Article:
https://tucson.com/news/local/with-t...3443e0102.html

For some time now it has been predicted we could see a "roaring Twenties" mentality in the population as a whole with 5+% economic growth rates like we haven't seen in some time. That's something to look forward to. But I wonder if the kids will ever get over this.

Pedestrian Mar 3, 2021 11:03 PM

Quote:

Originally Posted by SIGSEGV (Post 9206599)
Sounds like the results of your study were that we need to have it!

Oh, no doubt. But it was interesting to see what kinds of contact transmitted it. Unfortunately, I don't know where my copy of the paper is. I personally got a parainfluenza virus from the "outsiders".

By the way, they are getting a lot tougher. Gall Bladder Ultrasound on all W/O personnel? Wow.

the urban politician Mar 3, 2021 11:11 PM

Quote:

Originally Posted by Pedestrian (Post 9206608)
More and more I'm thinking the "worst of this" may be in the psychological and intellectual damage to a generation of children many of whom have now spent a year with socializing with friends or getting much of an education.

Consider:


https://tucson.com/news/local/with-t...3443e0102.html

For some time now it has been predicted we could see a "roaring Twenties" mentality in the population as a whole with 5+% economic growth rates like we haven't seen in some time. That's something to look forward to. But I wonder if the kids will ever get over this.

I think the kids are going to be better.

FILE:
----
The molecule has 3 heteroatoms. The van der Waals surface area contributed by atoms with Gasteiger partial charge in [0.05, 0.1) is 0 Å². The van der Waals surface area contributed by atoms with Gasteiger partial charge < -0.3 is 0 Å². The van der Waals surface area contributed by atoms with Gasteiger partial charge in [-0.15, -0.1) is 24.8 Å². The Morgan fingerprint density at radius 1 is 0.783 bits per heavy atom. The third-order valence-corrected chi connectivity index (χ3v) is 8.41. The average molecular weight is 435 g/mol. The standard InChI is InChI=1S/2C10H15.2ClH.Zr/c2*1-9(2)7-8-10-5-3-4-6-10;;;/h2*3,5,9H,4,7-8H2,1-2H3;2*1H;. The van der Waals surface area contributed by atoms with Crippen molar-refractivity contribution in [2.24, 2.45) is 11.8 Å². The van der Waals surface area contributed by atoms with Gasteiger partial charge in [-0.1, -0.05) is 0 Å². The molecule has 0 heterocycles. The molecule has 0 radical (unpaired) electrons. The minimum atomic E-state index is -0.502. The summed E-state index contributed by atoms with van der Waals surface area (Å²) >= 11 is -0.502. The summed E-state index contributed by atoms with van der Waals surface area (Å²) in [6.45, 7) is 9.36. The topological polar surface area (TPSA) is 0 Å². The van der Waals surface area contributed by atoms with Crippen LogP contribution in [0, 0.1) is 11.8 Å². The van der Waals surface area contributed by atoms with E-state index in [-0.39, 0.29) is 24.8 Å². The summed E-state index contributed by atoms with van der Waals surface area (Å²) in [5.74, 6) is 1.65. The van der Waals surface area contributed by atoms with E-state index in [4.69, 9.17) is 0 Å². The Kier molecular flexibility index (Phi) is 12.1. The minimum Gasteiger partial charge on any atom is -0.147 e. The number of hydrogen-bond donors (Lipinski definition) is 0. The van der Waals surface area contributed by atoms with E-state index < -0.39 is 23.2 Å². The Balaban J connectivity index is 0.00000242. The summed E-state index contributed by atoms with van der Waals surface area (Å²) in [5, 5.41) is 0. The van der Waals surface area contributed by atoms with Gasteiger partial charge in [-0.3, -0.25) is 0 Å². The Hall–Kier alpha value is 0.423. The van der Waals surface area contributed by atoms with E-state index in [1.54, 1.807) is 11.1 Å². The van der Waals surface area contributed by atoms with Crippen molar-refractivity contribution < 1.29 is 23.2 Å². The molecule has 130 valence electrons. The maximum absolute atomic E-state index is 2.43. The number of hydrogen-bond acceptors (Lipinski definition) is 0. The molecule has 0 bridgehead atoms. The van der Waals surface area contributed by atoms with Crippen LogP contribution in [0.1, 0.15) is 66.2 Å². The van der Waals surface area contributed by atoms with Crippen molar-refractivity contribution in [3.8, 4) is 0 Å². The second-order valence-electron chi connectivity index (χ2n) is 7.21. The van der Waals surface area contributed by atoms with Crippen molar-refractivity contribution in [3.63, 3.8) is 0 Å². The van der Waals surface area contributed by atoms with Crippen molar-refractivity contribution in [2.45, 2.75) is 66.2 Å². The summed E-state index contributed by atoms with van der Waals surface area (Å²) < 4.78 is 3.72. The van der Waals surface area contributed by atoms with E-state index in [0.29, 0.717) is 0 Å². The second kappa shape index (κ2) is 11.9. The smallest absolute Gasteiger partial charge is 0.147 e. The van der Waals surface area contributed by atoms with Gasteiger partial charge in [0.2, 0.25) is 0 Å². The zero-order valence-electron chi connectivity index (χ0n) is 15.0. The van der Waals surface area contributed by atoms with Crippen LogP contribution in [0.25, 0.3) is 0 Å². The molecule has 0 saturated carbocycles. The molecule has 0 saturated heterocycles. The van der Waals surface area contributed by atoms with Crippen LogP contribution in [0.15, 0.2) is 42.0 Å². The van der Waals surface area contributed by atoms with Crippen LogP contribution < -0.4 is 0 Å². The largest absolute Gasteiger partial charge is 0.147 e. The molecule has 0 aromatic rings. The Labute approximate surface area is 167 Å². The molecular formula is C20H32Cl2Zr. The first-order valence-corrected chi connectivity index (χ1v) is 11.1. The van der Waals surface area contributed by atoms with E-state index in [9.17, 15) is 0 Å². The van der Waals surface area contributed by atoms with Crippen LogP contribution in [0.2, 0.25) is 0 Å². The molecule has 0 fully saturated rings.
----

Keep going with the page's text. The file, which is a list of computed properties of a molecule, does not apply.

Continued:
The push to reopen schools is basically a tidal wave at this point. If Chicago Public Schools reopen (which they already have), then we're in a good place.

Come on, how about some optimism?

My Mom and Dad are finally getting their first vaccine shots tomorrow! :tup:

Pedestrian Mar 3, 2021 11:25 PM

Quote:

Originally Posted by the urban politician (Post 9206614)
Come on, how about some optimism?

I'm very optimistic about most things and have been right along: The economy, control of the disease through immunization, the ability of science to conquer it (even if some low information folks don't cooperate by wearing masks and getting their shots).

But we have really scr*wed the kids. I think they should give every 16 year old in America a standardized test a year or two from now just to see how badly but we'd need to use something--maybe the SAT--where we have a comparison from the "before times".

SIGSEGV Mar 3, 2021 11:25 PM

Quote:

Originally Posted by Pedestrian (Post 9206610)
Oh, no doubt. But it was interesting to see what kinds of contact transmitted it. Unfortunately, I don't know where my copy of the paper is. I personally got a parainfluenza virus from the "outsiders".

By the way, they are getting a lot tougher. Gall Bladder Ultrasound on all W/O personnel? Wow.


Was it in the American Journal of Epidemiology? I may have found it... (can PM you a copy). Or perhaps it's one of references 7-10 (all in Antarctic J US Rev) in the paper I'm looking at... mostly talking about rhinoviruses though!